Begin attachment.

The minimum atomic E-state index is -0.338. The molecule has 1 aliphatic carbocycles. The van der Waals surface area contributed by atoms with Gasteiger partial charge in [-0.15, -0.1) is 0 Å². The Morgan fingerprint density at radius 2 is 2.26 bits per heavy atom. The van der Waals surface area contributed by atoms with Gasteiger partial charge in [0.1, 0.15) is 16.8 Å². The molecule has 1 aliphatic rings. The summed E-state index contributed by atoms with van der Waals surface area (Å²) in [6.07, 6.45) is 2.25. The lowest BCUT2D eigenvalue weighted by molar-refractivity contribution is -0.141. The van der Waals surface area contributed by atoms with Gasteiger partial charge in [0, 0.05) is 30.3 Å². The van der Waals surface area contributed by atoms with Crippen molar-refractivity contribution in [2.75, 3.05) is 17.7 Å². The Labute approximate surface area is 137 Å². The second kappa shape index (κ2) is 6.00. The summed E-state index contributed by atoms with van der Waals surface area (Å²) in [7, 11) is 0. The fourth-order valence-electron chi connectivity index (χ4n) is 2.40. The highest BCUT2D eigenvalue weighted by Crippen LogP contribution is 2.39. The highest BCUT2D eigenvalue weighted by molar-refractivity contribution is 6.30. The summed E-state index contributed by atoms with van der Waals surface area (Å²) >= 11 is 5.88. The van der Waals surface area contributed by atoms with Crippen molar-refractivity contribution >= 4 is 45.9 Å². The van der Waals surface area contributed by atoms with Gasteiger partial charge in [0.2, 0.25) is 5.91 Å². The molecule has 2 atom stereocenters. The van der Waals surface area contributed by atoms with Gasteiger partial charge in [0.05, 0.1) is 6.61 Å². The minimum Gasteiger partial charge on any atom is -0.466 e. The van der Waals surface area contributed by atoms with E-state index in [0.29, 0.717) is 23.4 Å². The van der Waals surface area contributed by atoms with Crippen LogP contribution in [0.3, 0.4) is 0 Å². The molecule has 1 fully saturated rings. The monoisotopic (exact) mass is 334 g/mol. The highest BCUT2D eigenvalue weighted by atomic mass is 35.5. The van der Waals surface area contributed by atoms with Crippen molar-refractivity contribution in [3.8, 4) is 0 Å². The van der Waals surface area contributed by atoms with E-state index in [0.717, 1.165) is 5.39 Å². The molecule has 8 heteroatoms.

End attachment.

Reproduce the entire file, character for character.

The minimum atomic E-state index is -0.338. The molecule has 1 aliphatic carbocycles. The van der Waals surface area contributed by atoms with Gasteiger partial charge in [-0.15, -0.1) is 0 Å². The Morgan fingerprint density at radius 2 is 2.26 bits per heavy atom. The van der Waals surface area contributed by atoms with Gasteiger partial charge in [0.1, 0.15) is 16.8 Å². The molecule has 1 aliphatic rings. The summed E-state index contributed by atoms with van der Waals surface area (Å²) in [6.07, 6.45) is 2.25. The lowest BCUT2D eigenvalue weighted by molar-refractivity contribution is -0.141. The van der Waals surface area contributed by atoms with Gasteiger partial charge in [0, 0.05) is 30.3 Å². The van der Waals surface area contributed by atoms with Crippen molar-refractivity contribution in [2.75, 3.05) is 17.7 Å². The Labute approximate surface area is 137 Å². The second kappa shape index (κ2) is 6.00. The summed E-state index contributed by atoms with van der Waals surface area (Å²) in [7, 11) is 0. The fourth-order valence-electron chi connectivity index (χ4n) is 2.40. The highest BCUT2D eigenvalue weighted by Crippen LogP contribution is 2.39. The highest BCUT2D eigenvalue weighted by molar-refractivity contribution is 6.30. The summed E-state index contributed by atoms with van der Waals surface area (Å²) >= 11 is 5.88. The van der Waals surface area contributed by atoms with Crippen molar-refractivity contribution >= 4 is 45.9 Å². The van der Waals surface area contributed by atoms with Gasteiger partial charge in [0.2, 0.25) is 5.91 Å². The molecule has 2 atom stereocenters. The van der Waals surface area contributed by atoms with Gasteiger partial charge in [0.05, 0.1) is 6.61 Å². The minimum Gasteiger partial charge on any atom is -0.466 e. The van der Waals surface area contributed by atoms with E-state index in [0.29, 0.717) is 23.4 Å². The van der Waals surface area contributed by atoms with Crippen LogP contribution in [0.3, 0.4) is 0 Å². The molecule has 1 fully saturated rings. The monoisotopic (exact) mass is 334 g/mol. The highest BCUT2D eigenvalue weighted by atomic mass is 35.5. The van der Waals surface area contributed by atoms with Crippen molar-refractivity contribution in [3.8, 4) is 0 Å². The van der Waals surface area contributed by atoms with E-state index in [0.717, 1.165) is 5.39 Å². The molecule has 8 heteroatoms.